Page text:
Communicating After a Crisis

Author: IAFF Center of Excellence Staff

February 17, 2020

No amount of training can fully prepare fire fighters and paramedics for certain traumatic events. Direct exposure to the worst of human suffering is enough to shake anyone to their core. How can fire fighters process these experiences and protect themselves against the long-term effects of trauma?

According to the Journal of Occupational Health, approximately 20 percent of fire fighters will meet the criteria for a diagnosis of post-traumatic stress disorder (PTSD) at some point during their career. While there is no clear-cut way to prevent this condition from developing, communication is key to helping affected fire fighters work through traumatic situations and continue to thrive physically and mentally.

By supporting fire fighters and providing a means to discuss traumatic events, more fire fighters can seek help when they need it and take steps toward healing.

The Use of Debriefings

Traditionally, debriefings have been the primary tool for fire fighters to process their experiences following a difficult call. Often, these debriefings are led by a debriefing team comprised of individuals outside of the firehouse. Debriefings usually involve the entire group or crew that was exposed to the traumatic event. The debriefing team systematically reviews the events of the incident and asks individuals to talk about their reaction to it.

A study published in the Journal of Workplace Behavioral Health assessed the effectiveness of this debriefing method. The study found that while some fire fighters found these traditional debriefings helpful, others left the meeting feeling worse about the incident.

The impact that a call has on a particular fire fighter is influenced significantly by the unique circumstances of their life. For example, someone who isn’t a parent might not be as deeply impacted by a traumatic call involving children as someone who has children.  

The impersonal nature of traditional briefings and the potentially negative impact they can have on fire fighters are likely part of the reason why the World Health Organization (WHO) advises against them to reduce the risk of post-traumatic stress and depressive/anxiety symptoms. According to WHO, there is very low-quality evidence that such debriefings reduce the risk of post-traumatic stress or anxiety/depressive symptoms.

A group of firefighters talking towards the back of a fire truck on the scene

Finding What Works

While the findings about the benefits of traditional debriefings are mixed, anecdotal evidence points to the therapeutic value of talking to fellow fire fighters and loved ones after a traumatic event. In large part, this is because these conversations are usually more personal and tailored to the needs of each individual fire fighter, as well as the crew. Many crews debrief on their own after bad calls.

Peer Support

Some departments have seen positive results through the peer support model, appointing one or two fire fighters as designated helpers who reach out to members of the crew who might be struggling after a call. Peer support enables fire fighters to receive confidential help from a peer who is trained to provide assistance. Peers are often paired based on a mutual understanding or experience that bonds them. For fire fighters experiencing personal, emotional or work-related problems, peer support can be a vital link to additional resources and professional help when needed. Peer support builds trust, community, and acceptance among fire fighters.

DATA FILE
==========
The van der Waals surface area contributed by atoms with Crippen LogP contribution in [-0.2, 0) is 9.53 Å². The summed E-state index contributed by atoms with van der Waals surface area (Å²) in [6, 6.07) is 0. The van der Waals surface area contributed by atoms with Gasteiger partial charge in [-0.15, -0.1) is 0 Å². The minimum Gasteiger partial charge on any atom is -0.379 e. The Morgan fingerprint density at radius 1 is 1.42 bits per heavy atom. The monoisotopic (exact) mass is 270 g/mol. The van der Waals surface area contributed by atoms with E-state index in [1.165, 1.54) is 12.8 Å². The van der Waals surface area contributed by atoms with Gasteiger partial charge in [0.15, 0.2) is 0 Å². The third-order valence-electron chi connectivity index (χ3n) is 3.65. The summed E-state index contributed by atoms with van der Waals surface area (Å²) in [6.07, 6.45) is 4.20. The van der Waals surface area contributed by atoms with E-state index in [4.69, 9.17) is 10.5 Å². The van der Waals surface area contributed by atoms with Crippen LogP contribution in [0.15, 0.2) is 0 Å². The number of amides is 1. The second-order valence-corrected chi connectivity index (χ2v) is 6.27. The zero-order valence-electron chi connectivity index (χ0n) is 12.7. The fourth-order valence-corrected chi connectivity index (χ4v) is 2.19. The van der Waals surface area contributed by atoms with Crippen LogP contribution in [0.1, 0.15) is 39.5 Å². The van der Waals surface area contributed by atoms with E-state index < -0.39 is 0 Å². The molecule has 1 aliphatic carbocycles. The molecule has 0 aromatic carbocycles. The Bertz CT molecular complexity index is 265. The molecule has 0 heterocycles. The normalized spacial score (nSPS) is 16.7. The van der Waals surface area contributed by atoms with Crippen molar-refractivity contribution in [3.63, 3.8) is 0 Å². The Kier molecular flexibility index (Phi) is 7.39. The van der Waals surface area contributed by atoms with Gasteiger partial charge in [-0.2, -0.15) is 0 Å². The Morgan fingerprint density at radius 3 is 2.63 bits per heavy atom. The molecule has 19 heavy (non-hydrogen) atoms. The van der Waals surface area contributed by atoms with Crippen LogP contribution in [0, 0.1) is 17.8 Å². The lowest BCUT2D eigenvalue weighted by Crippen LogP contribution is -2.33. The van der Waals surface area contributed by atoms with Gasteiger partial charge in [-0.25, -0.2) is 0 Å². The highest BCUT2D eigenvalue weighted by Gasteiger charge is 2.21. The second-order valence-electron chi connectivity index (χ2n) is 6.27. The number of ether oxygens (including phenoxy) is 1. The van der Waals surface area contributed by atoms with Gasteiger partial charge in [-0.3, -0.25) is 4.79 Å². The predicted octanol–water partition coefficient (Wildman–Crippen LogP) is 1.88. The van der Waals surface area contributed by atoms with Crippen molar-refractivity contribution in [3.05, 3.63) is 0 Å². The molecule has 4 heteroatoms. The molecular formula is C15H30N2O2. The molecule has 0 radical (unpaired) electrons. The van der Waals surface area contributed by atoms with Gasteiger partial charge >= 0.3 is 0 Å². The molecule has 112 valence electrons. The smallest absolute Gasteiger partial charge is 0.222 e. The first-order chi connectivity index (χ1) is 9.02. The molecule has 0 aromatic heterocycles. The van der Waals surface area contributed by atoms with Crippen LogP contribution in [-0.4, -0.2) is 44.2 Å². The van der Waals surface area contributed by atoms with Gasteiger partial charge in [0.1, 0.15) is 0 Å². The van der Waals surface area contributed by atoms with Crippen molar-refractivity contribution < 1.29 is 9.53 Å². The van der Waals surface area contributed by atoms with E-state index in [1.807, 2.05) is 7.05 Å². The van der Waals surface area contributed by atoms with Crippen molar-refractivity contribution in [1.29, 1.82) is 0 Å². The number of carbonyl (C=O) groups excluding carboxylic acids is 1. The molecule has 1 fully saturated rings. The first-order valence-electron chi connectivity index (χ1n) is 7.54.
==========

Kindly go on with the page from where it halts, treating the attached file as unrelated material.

Learn more about the IAFF Peer Support Training program.


Fulfilling basic mental and physical needs is essential at any time, but it becomes particularly prudent after a traumatic event. Sleeping, eating healthy meals, physical activity, staying hydrated and making time for relaxing and reflective activities, such as yoga, meditation or journaling, are all fundamental to maintaining health and happiness.

Professional Help

Sometimes, the long-term impacts of trauma are unavoidable. If you or a fire fighter close to you is experiencing symptoms of acute stress disorder (ASD) or PTSD after a traumatic event, it may be time to seek professional care. If left unaddressed, symptoms of these conditions can affect nearly every aspect of daily life. However, with proper intervention, fire fighters and paramedics can learn to cope and go on to lead healthier, happier lives.

Even when every precaution is taken, some fire fighters still develop PTSD, depression or anxiety. The IAFF Center of Excellence for Behavioral Health Treatment and Recovery is committed to providing quality care to IAFF members. Reach out to a representative today for more information or to take the first step toward treatment.


International Association of Fire Fighters. “PTSD and Cancer: Growing Number of Fire Fighters and Paramedics at Risk.” August 2016. Accessed January 7, 2020.

Jahnke, Sara. “Rethinking Firefighter Critical-Incident Debriefings.” FireRescue1, October 29, 2015. Accessed January 7, 2020.

World Health Organization. “Psychological Debriefing in People Exposed to a Recent Traumatic Event.” 2012. Accessed January 7, 2020.

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